There’s a reason consumers are flooded with emails offering two-for-one discounts, free shipping, and 30 percent off—research suggests the deals work, perhaps even better than intended.

Stanford’s Navdeep Sahni, Chicago Booth’s Pradeep K. Chintagunta, and Booth PhD candidate Dan Zou measure the economic impact of 70 targeted email promotions conducted by a large online ticket-resale platform from July 2009 through December 2011. The researchers observe a causal link between email discount offers and consumer spending on the website: on average, customers who opted in and randomly received email promotions, such as free shipping or price discounts, spent $3.03 more during the promotion than buyers who opted in but, because of the experiment’s conditions, didn’t receive offers. That represents an increase of 37 percent.

Only about 10 percent of the spending increase came through offer redemptions. The balance came from people who didn’t redeem offers but still bought more from the site, which suggests targeted emails have effects beyond price discounts, says Zou.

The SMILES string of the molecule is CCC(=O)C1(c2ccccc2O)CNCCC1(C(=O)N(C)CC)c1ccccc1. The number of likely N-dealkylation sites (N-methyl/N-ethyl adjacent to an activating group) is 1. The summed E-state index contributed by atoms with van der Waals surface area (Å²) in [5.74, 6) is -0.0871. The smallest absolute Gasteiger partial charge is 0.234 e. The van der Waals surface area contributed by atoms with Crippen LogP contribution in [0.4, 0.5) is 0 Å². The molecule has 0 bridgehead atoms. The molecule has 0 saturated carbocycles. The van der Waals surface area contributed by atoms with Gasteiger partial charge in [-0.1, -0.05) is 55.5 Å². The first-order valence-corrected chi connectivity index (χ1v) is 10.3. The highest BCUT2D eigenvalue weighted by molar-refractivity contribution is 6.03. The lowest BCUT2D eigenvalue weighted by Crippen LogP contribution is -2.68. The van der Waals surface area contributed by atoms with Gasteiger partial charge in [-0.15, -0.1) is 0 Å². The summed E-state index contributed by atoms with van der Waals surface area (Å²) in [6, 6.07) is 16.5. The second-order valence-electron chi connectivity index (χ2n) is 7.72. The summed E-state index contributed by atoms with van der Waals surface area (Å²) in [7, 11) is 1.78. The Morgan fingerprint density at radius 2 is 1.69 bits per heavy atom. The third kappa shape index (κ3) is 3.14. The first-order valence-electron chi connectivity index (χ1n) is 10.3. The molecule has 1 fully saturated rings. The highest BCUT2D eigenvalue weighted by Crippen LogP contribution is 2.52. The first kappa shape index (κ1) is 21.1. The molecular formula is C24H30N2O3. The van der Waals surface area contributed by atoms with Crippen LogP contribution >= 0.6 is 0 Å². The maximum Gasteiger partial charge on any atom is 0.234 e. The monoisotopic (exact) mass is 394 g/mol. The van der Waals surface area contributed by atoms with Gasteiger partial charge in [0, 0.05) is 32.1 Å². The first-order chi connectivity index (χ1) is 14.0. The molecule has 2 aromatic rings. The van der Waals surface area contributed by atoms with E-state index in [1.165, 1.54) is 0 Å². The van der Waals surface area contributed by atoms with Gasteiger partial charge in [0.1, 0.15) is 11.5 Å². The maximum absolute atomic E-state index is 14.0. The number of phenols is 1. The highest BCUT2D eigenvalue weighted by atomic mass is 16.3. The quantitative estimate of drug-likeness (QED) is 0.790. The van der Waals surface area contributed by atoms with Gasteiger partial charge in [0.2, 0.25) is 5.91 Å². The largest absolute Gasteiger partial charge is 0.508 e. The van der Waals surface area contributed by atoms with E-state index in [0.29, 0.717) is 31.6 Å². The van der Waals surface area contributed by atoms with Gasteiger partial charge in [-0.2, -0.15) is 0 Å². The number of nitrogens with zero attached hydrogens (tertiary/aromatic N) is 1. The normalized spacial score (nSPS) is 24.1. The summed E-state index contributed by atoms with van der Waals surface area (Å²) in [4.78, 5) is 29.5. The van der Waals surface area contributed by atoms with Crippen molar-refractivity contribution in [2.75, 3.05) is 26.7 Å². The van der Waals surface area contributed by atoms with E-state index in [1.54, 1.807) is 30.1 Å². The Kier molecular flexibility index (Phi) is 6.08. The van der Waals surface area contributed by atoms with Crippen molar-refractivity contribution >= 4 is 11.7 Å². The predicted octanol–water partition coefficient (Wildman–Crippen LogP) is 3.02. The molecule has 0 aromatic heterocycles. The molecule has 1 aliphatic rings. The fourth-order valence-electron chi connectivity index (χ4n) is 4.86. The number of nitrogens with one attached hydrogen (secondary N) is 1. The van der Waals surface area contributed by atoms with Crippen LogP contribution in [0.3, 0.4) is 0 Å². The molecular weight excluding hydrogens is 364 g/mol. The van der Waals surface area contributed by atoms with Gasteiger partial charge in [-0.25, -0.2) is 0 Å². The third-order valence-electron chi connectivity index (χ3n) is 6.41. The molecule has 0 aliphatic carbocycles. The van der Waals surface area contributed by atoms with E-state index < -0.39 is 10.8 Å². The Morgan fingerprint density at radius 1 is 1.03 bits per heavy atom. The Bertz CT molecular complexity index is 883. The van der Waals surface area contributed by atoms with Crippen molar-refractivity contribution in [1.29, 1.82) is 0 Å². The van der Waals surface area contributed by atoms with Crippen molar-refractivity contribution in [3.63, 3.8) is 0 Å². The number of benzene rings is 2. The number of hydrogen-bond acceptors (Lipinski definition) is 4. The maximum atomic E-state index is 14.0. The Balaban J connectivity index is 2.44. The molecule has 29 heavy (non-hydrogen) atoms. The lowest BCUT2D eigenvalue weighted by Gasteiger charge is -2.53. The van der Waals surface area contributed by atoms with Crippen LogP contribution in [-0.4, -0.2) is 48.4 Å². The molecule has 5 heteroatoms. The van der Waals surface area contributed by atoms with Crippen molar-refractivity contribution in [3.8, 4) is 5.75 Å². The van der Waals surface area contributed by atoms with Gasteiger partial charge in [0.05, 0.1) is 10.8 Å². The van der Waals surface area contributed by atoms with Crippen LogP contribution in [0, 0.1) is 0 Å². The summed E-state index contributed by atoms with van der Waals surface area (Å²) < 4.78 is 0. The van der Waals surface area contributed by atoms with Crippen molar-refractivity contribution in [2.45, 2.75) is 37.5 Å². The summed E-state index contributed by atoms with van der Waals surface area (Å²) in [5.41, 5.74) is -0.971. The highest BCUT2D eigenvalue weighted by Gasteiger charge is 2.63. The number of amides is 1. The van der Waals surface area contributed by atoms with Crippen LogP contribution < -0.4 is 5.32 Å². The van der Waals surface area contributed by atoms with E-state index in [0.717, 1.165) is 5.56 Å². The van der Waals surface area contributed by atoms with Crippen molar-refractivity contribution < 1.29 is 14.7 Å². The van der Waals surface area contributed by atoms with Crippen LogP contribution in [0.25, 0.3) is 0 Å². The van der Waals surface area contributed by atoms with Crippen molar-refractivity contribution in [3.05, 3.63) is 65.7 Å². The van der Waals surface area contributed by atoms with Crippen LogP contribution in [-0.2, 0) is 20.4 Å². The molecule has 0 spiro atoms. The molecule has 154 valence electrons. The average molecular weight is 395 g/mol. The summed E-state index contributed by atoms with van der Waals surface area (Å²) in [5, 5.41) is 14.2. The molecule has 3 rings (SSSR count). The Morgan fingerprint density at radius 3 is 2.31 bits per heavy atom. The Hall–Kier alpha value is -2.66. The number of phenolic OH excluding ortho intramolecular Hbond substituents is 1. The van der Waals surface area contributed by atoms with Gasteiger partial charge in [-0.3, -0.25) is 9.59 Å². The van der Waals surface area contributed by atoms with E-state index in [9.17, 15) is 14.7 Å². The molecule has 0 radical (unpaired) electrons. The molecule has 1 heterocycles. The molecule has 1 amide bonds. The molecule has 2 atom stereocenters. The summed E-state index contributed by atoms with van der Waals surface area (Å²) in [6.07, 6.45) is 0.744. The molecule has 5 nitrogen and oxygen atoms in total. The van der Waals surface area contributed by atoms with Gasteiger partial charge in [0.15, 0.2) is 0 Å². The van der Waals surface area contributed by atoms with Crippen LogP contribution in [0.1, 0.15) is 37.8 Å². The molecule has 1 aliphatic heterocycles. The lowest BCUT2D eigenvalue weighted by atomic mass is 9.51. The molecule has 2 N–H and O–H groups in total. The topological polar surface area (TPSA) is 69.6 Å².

The effects carried over to products and categories that weren’t being promoted. In the data the researchers looked at, purchases of Major League Baseball tickets increased significantly even when no discount offers were made for MLB events. The effects extended to the week after the promotions ended, too. Spending increased, on average, by $1.55 per purchase in the seven-day period after an offer expired.

Email advertising is “the workhorse of most marketers’ toolkits,” according to a Forrester analyst quoted in Ad Age last November. And it’s cheaper than search and banner ads. The amount spent on email promotions is expected to grow to $3.1 billion in 2019, just 3 percent of the total spend on digital advertising.

Sahni, Chintagunta, and Zou’s research offers another reason email marketing pays: firms can gain from targeted promotions as a form of free advertising for all the firm’s products, and even see increased revenue without having to issue the associated discounts—which means companies are getting their own good deals.

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